Debt and Financial Expectations: An Individual- and Household-Level Analysis
AbstractIn this article we show that optimistic financial expectations impact positively on both the quantity of debt and the growth in debt at the individual and household levels. Our theoretical model shows that this association is predicted under a variety of plausible scenarios. In the empirical analysis we explore the determinants of debt and of growth in debt using British data. We find convincing support for our theoretical priors and show that it is optimistic financial expectations per se that are important in influencing debt, rather than the accuracy of individuals' predictions regarding their future financial situation. (JEL D18, D84, D91) Copyright 2005, Oxford University Press.
Download InfoIf you experience problems downloading a file, check if you have the proper application to view it first. In case of further problems read the IDEAS help page. Note that these files are not on the IDEAS site. Please be patient as the files may be large.
As the access to this document is restricted, you may want to look for a different version under "Related research" (further below) or search for a different version of it.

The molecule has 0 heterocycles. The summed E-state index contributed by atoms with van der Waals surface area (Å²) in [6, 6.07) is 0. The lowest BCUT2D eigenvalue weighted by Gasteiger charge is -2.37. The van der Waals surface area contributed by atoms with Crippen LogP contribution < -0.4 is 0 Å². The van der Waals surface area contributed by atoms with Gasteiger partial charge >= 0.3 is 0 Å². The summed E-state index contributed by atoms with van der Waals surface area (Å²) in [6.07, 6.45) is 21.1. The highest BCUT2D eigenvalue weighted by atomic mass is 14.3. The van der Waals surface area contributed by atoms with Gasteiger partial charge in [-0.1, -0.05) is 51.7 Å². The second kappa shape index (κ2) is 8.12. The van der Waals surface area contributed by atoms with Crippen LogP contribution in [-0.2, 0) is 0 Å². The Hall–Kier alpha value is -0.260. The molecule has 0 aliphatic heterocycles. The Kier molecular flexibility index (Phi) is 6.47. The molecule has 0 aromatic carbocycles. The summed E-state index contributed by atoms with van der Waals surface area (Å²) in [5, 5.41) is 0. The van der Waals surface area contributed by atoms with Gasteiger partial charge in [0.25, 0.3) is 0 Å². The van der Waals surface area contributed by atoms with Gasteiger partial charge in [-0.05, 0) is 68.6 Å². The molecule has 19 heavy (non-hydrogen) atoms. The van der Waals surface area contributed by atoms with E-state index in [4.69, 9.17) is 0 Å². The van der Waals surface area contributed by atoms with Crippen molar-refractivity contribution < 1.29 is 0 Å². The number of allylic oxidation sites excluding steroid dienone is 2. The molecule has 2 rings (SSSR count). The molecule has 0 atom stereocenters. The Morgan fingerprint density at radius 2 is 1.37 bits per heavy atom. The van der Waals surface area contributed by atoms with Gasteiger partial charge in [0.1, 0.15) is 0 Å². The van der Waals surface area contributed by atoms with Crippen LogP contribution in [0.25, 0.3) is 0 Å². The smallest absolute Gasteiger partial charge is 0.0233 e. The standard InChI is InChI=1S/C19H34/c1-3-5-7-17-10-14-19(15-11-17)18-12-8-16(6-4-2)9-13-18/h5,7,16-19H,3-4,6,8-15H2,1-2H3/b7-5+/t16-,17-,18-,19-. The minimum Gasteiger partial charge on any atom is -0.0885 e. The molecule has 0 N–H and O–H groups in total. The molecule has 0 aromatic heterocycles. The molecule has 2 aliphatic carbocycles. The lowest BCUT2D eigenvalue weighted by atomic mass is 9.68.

Bibliographic InfoArticle provided by Western Economic Association International in its journal Economic Inquiry.
Volume (Year): 43 (2005)
Issue (Month): 1 (January)
Contact details of provider:
Postal: Oxford University Press, Great Clarendon Street, Oxford OX2 6DP, UK
Fax: 01865 267 985
Web page: http://ei.oupjournals.org/
More information through EDIRC
Other versions of this item:
- Sarah Brown & Karl Taylor & Gaia Garino & Stephen Wheatley Price, 2003. "Debt and financial expectations: an individual and household level analysis," Discussion Papers in Economics 03/5, Department of Economics, University of Leicester, revised Feb 2004.
- D18 - Microeconomics - - Household Behavior - - - Consumer Protection
- D84 - Microeconomics - - Information, Knowledge, and Uncertainty - - - Expectations; Speculations
- D91 - Microeconomics - - Intertemporal Choice - - - Intertemporal Household Choice; Life Cycle Models and Saving
You can help add them by filling out this form.
CitEc Project, subscribe to its RSS feed for this item.
This item has more than 25 citations. To prevent cluttering this page, these citations are listed on a separate page. reading list or among the top items on IDEAS.Access and download statisticsgeneral information about how to correct material in RePEc.
For technical questions regarding this item, or to correct its authors, title, abstract, bibliographic or download information, contact: (Oxford University Press) or (Christopher F. Baum).
If references are entirely missing, you can add them using this form.